Another theory for HV-charge vs HV

Discussion in 'Clarity' started by Walt R, Oct 26, 2019.

  1. ClarityBill

    ClarityBill Active Member

    My Ford Van keeps the rpm's in the range of 1800-3500: and it does not need hybrid drive. That does not seem to be much of an advantage.

    I have OBDII records of hitting 5420 rpm on a hill climb in the Clarity.
  2. ClarityBill

    ClarityBill Active Member

    It looks like Clarity stays in Atkinson mode for ‘all’ driving, after the warmup is complete at 1500 rpm. I was at 4400 RPM during a hill climb, and the I-VTEC stayed engaged. There were minor changes to valve timing, that were relatively linear to the engine RPM.

    I used the AutoEnginuity OBDII system to monitor Atkinson activation.

    I found several parameters that seem to reference the Variable Valve Timing system (VTEC). I logged all of these for my first run, but they seemed to follow the first parameter, so I only logged the indicator command and VTC angle for subsequent runs.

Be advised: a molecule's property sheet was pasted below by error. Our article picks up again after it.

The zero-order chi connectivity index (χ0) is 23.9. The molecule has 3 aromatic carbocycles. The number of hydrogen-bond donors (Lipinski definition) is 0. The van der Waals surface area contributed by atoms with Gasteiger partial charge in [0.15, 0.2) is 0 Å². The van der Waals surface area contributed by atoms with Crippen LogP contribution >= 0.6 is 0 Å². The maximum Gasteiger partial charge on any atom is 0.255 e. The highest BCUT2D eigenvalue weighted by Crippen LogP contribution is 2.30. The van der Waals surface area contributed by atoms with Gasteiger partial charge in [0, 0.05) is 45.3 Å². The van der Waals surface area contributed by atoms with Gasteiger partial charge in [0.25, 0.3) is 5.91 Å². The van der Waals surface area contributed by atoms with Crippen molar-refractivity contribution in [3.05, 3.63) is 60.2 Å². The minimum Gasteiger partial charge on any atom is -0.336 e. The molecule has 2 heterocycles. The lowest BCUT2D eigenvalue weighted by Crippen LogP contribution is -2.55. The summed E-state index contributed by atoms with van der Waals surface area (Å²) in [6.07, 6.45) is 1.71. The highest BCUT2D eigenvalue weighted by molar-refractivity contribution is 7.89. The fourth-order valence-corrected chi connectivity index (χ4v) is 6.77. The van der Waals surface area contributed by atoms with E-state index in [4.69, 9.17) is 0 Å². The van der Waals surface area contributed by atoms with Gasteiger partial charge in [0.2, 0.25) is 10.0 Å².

I-VTEC Indicator Command (Bit) [0 - 1]
    Rocker Arm Oil Control Solenoid Bank 1 (Bit) [0 - 1]
    Rocker Arm Oil Control Solenoid Bank 2 (Bit) [0 - 1]
    Solenoid Return Signal (Bit) [0 - 1]
    VTEC Oil Pressure Monitor Switch Input (Bit) [0 - 1]
    VTEC Pressure Switch Bank 1 (Bit) [0 - 1]
    VTEC Pressure Switch Bank 2 (Bit) [0 - 1]
    VTEC Solenoid - Commanded (Bit) [0 - 1]
    VTC System Control (Bit) [0 - 1]
    VTC Advance Angle - Commanded (Deg) [-20.0 - 107.5]
    VTEC Changes To Hi V / T (Bit) [0 - 1]

    When the engine first starts, it stays at 1500 rpm during the warmup phase. The VTEC is not engaged during this time.

    VTEC is disengaged anytime the engine shuts off (while in HV mode), but is reactivated when the engine starts again.

    I was disappointed the engine did not leave Atkinson mode for the hill climb. The engine was over 4000 RPM, and obviously working hard.

    The articles I read show the Clarity has a two-intake cam system. One is Atkinson, and the other is standard 4-stroke. The valve selection is with oil pressure solenoids. The parameters available in OBDII seem to confirm this design.